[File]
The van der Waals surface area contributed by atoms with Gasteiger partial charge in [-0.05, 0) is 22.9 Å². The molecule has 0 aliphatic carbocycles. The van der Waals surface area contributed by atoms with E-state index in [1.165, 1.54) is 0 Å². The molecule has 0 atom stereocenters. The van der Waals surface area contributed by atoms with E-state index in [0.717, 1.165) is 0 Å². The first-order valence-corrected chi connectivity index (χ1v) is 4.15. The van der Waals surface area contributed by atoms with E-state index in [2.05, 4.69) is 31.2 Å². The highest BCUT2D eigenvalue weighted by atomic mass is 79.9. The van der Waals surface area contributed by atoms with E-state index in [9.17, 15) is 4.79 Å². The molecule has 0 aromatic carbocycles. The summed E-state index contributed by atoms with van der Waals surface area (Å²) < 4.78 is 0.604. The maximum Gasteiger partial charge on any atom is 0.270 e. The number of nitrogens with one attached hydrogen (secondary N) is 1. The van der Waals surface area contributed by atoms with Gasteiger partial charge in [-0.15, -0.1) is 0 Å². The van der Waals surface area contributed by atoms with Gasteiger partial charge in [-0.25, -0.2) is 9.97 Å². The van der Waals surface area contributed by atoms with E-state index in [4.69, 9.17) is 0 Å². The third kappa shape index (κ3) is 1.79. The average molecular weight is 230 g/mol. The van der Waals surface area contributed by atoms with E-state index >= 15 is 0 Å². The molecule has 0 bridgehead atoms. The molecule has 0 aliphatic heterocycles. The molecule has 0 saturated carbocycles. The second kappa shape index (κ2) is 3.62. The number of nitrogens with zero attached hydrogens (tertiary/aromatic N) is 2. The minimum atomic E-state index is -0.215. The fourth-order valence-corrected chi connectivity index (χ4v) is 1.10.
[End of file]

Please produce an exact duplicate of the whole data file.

The van der Waals surface area contributed by atoms with Gasteiger partial charge in [-0.05, 0) is 22.9 Å². The molecule has 0 aliphatic carbocycles. The van der Waals surface area contributed by atoms with E-state index in [1.165, 1.54) is 0 Å². The molecule has 0 atom stereocenters. The van der Waals surface area contributed by atoms with E-state index in [0.717, 1.165) is 0 Å². The first-order valence-corrected chi connectivity index (χ1v) is 4.15. The van der Waals surface area contributed by atoms with E-state index in [2.05, 4.69) is 31.2 Å². The highest BCUT2D eigenvalue weighted by atomic mass is 79.9. The van der Waals surface area contributed by atoms with E-state index in [9.17, 15) is 4.79 Å². The molecule has 0 aromatic carbocycles. The summed E-state index contributed by atoms with van der Waals surface area (Å²) < 4.78 is 0.604. The maximum Gasteiger partial charge on any atom is 0.270 e. The number of nitrogens with one attached hydrogen (secondary N) is 1. The van der Waals surface area contributed by atoms with Gasteiger partial charge in [-0.15, -0.1) is 0 Å². The van der Waals surface area contributed by atoms with Gasteiger partial charge in [-0.25, -0.2) is 9.97 Å². The van der Waals surface area contributed by atoms with E-state index in [4.69, 9.17) is 0 Å². The third kappa shape index (κ3) is 1.79. The average molecular weight is 230 g/mol. The van der Waals surface area contributed by atoms with E-state index >= 15 is 0 Å². The molecule has 0 bridgehead atoms. The molecule has 0 aliphatic heterocycles. The molecule has 0 saturated carbocycles. The second kappa shape index (κ2) is 3.62. The number of nitrogens with zero attached hydrogens (tertiary/aromatic N) is 2. The minimum atomic E-state index is -0.215. The fourth-order valence-corrected chi connectivity index (χ4v) is 1.10.